Occupy Central critics point to policeman's 2011 death, warn against protest
About 100 people yesterday turned out at Central's Exchange Square to mourn a police officer who died after falling off the rain-soaked roof of a footbridge during a farmer's protest in the area two years ago.
But remembering officer Lau Chi-kin's sacrifice wasn't the only reason for the rally.
The demonstrators then marched to police headquarters in Wan Chai and the Legislative Council in Admiralty to convey their opposition to the Occupy Central movement.
They believe that if a protest by a farmer could lead to such chaos in 2011, then the universal suffrage rally planned for next summer, which organisers hope will attract thousands of people, could prove to be even more dangerous.
The participants were drawn to Exchange Square through a campaign organised by a pro-government group called Hong Kong Action, which has a similar ideology to the Voice of Loving Hong Kong. They observed a minute's silence and placed flowers in front of his picture.
Executive Councillor Regina Ip Lau Suk-yee, who attended the event, praised Lau as a brave officer.
"It was rainy and windy when [the accident] happened two years ago, just like it is today," the former security chief said. "What he did was beyond the call of duty. His spirit to serve the public should be respected."
Lau died aged 49 on June 15, 2011, after falling from the roof of a covered walkway at Exchange Square as he tried to reach a chicken trader who had climbed onto an adjacent footbridge.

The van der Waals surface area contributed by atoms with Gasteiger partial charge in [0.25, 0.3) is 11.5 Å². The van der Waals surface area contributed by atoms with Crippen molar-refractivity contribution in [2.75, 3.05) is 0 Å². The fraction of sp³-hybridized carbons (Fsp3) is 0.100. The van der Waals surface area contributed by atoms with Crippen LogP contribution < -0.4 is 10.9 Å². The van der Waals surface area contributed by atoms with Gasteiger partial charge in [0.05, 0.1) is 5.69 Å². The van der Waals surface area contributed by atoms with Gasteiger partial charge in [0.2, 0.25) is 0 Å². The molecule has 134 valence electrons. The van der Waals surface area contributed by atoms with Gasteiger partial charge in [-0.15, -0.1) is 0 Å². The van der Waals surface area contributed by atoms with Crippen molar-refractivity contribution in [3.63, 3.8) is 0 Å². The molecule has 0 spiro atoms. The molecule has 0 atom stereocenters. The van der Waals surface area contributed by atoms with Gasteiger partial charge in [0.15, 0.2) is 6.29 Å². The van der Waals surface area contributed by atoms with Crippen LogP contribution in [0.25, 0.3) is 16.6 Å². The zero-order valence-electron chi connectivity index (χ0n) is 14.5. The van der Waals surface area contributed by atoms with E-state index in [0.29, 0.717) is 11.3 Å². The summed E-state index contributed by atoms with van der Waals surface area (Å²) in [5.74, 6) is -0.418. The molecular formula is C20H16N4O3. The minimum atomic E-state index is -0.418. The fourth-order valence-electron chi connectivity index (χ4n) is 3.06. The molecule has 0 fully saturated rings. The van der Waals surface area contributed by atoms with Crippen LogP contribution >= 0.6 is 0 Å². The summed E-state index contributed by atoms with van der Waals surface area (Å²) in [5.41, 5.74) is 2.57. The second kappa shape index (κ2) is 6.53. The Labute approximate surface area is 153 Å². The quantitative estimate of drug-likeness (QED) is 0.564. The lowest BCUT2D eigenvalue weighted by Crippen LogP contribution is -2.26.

The trader's protest was the latest in his series of stunts seeking to draw attention to the loss of his business from curbs on the poultry trade following the 2008 bird flu outbreak.
Lau fell four metres and suffered serious head and chest injuries and died later at Queen Mary Hospital.
Retired officer Joe Sin Chat-ching, organiser of yesterday's events, said it was regrettable a brave officer had lost his life in the protest.
He warned what might happen if the Occupy Central movement went ahead.
"A protest by one person can paralyse traffic across all of Central … it can be horrible; so what will happen at a protest attended by thousands of people?" Sin said.
Chief Executive Leung Chun-ying said earlier this month that there was "no possibility" the civil disobedience campaign could be lawful or peaceful.
Tony Wong, another organiser of yesterday's events, criticised the pan-democrats - who are helping to organise the disobedience campaign - for urging teenagers to break the law by taking part in the campaign.